Business computers at year end: Upgrade or not?
It’s nearing the end of the year; you can receive tax advantages by upgrading your business computers, but do you really need to? Tax savings or not, purchasing a new computer is still an investment, and it would be nice to to know whether it makes sense from a technical standpoint. Here is some guidance to help you.
For most small businesses, the biggest expense they have is payroll, so most of this comes down to how does using old computers and old technology affect your users.
- Does booting up your computer take over 30 seconds? If so, it’s time for a new computer. At the first computer job I ever had, the first generation IBM PC literally took about 5 minutes to boot up! I was in high school making minimum wage (I think $3.35 at that time!) and computers weren’t integral to business at the time, so it wasn’t a big deal. But think about your employees, whose jobs require their computers; they’re just sitting there waiting on a computer. Sure, they can leave it on overnight, but if your systems are configured properly, they’ll be rebooting at least once a week for updates. Over time computers tend to get slower and slower; hard drives work slower and slower; and gradually your users adjust until at some point it just becomes horribly wasteful (and eventually, annoying and frustrating for your users.)
- Do individual tasks take more than a few seconds? If so, it’s time for a new computer. When a user clicks on Outlook, Internet Explorer, Word, Excel, or whatever, they should be able to begin their desired task within a few seconds, absolutely less than five seconds. This also includes most tasks within the software. If the user clicks to a different browser page, clicks to save a document, etc., and they get a “rolling circle” or hourglass for more than 10 seconds, then it’s time to upgrade.
- Is the performance of your system causing users to use time-consuming work-arounds? If so, it’s time for a new computer. For example, do employees write down customer information, or appointment details, or sales orders on paper just to enter them later because the computer or software is too slow to do it in real time?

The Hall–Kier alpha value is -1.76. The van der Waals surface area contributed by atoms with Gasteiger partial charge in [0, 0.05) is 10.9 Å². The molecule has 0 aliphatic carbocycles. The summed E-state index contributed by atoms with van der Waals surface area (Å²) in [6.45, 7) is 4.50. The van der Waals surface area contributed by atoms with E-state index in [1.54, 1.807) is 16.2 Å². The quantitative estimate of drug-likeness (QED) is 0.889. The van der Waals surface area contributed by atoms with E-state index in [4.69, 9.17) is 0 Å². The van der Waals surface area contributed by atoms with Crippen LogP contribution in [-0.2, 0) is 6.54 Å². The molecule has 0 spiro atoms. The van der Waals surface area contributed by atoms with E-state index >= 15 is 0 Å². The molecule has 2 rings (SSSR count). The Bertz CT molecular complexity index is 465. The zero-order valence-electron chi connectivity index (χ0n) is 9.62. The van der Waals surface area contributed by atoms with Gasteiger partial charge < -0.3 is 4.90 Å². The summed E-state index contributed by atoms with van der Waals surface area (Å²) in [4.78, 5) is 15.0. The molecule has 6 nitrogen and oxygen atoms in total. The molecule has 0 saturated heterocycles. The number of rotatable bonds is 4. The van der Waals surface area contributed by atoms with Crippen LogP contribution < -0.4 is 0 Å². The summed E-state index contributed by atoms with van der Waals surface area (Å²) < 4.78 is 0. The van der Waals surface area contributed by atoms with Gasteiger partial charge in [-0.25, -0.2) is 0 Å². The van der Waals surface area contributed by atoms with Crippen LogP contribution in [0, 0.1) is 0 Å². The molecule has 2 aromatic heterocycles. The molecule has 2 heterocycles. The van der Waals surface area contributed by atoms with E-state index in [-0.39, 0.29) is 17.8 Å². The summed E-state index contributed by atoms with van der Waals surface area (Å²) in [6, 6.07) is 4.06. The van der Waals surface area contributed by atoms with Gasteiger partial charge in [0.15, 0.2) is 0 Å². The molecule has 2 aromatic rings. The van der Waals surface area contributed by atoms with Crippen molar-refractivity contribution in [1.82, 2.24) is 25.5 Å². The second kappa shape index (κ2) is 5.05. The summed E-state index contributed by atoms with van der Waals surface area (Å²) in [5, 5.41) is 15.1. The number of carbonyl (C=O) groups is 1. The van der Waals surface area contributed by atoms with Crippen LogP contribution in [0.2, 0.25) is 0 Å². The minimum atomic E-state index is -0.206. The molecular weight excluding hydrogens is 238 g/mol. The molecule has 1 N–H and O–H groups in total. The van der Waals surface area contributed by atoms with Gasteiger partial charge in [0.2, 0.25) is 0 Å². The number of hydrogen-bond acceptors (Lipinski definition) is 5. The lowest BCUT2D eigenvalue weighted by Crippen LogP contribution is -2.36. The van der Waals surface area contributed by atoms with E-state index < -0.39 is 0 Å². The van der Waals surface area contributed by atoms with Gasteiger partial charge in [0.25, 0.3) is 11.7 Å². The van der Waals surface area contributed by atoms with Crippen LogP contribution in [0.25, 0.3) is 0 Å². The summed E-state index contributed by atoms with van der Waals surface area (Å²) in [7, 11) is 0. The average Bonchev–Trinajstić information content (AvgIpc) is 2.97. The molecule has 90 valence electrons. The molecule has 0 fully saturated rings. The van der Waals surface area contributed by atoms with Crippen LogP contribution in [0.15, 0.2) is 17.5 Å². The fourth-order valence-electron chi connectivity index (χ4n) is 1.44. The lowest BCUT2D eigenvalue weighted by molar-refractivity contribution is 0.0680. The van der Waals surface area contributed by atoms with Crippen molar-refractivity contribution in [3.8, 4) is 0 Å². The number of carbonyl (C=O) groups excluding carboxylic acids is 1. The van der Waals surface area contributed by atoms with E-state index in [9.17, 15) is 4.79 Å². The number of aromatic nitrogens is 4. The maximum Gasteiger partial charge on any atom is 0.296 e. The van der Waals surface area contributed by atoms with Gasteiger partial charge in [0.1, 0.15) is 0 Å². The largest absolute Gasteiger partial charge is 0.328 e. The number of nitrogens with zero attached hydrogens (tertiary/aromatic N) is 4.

- Consider these examples:
- If an administrative assistant loses 1.5 minutes an hour to waiting on a computer, the loss in productivity would pay for a new computer.
- If an employee loses 3 minutes an hour to waiting on their computer, and you have 10 employees, then on average you could be wasting anywhere from $20,000-$25,000 a year in direct payroll (plus the payroll overhead.)
- Here’s the best rule of thumb: If your computers are over 3 years old (4 for servers), then the above are probably all true, and it’s time for an upgrade.
All the above are related to performance issues, but compatibility plays an important part also. The older your computers and software, the more likely you are to run into issues requiring complete replacement upgrades on everything at once. This is particularly true for businesses covered by some type of compliance regulations. For instance, a line of business application (or even accounting/payroll application) may require an update, but the update won’t install on the older OS on your computer, and so you have to upgrade your computer and OS; but then some other application you have won’t install on the new OS, so you have to upgrade that application at the same time. But then that new application doesn’t support your 6-7 year old laser printer, so you have to buy a new printer. The end result is having to replace every computer, every application, and every peripheral all at once, and before some deadline put in place by either a vendor or even compliance legislation. This may sound extreme, bReut we’ve seen it happen.
Lastly, sometimes a business owner, wanting to put off an expense, ends up spending much more money than they would have. The best (or worst?) example we’ve seen of this is a business that decided to delay replacing their already way too old server just one more year. Even though the cost of their new server went down, their actual cost went up almost $5000 because of downtime and maintenance the old server required during that additional year.
At WJP Enterprises, we recommend replacing workstations every 3 years and servers every 4 years in order to optimize the benefit and efficiency of IT operations; and to really get the most out of your IT assets, contact us about setting up a plan where we manage and maintain your systems with 24 hour monitoring and checks that can help prevent many problems from occurring, and often resolve them before the problem is even noticed.